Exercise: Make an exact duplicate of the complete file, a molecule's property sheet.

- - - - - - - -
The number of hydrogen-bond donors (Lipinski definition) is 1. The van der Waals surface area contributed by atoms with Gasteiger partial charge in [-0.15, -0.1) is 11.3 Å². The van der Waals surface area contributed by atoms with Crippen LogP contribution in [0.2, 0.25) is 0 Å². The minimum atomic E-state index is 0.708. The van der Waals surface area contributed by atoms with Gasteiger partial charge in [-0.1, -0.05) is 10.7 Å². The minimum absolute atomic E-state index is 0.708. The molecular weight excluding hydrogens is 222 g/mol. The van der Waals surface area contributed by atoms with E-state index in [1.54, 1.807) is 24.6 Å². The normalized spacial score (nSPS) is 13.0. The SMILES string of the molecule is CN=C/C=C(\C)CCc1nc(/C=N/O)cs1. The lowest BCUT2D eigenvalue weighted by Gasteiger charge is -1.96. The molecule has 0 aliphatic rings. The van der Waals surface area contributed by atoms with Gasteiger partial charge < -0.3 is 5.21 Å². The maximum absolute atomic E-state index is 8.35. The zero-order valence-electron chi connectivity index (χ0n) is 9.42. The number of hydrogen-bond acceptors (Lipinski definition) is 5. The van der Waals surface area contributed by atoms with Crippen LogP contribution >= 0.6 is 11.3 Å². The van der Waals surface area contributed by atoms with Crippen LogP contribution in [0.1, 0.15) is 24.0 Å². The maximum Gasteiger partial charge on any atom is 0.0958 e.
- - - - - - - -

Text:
The number of hydrogen-bond donors (Lipinski definition) is 1. The van der Waals surface area contributed by atoms with Gasteiger partial charge in [-0.15, -0.1) is 11.3 Å². The van der Waals surface area contributed by atoms with Crippen LogP contribution in [0.2, 0.25) is 0 Å². The minimum atomic E-state index is 0.708. The van der Waals surface area contributed by atoms with Gasteiger partial charge in [-0.1, -0.05) is 10.7 Å². The minimum absolute atomic E-state index is 0.708. The molecular weight excluding hydrogens is 222 g/mol. The van der Waals surface area contributed by atoms with E-state index in [1.54, 1.807) is 24.6 Å². The normalized spacial score (nSPS) is 13.0. The SMILES string of the molecule is CN=C/C=C(\C)CCc1nc(/C=N/O)cs1. The lowest BCUT2D eigenvalue weighted by Gasteiger charge is -1.96. The molecule has 0 aliphatic rings. The van der Waals surface area contributed by atoms with Gasteiger partial charge < -0.3 is 5.21 Å². The maximum absolute atomic E-state index is 8.35. The zero-order valence-electron chi connectivity index (χ0n) is 9.42. The number of hydrogen-bond acceptors (Lipinski definition) is 5. The van der Waals surface area contributed by atoms with Crippen LogP contribution >= 0.6 is 11.3 Å². The van der Waals surface area contributed by atoms with Crippen LogP contribution in [0.1, 0.15) is 24.0 Å². The maximum Gasteiger partial charge on any atom is 0.0958 e.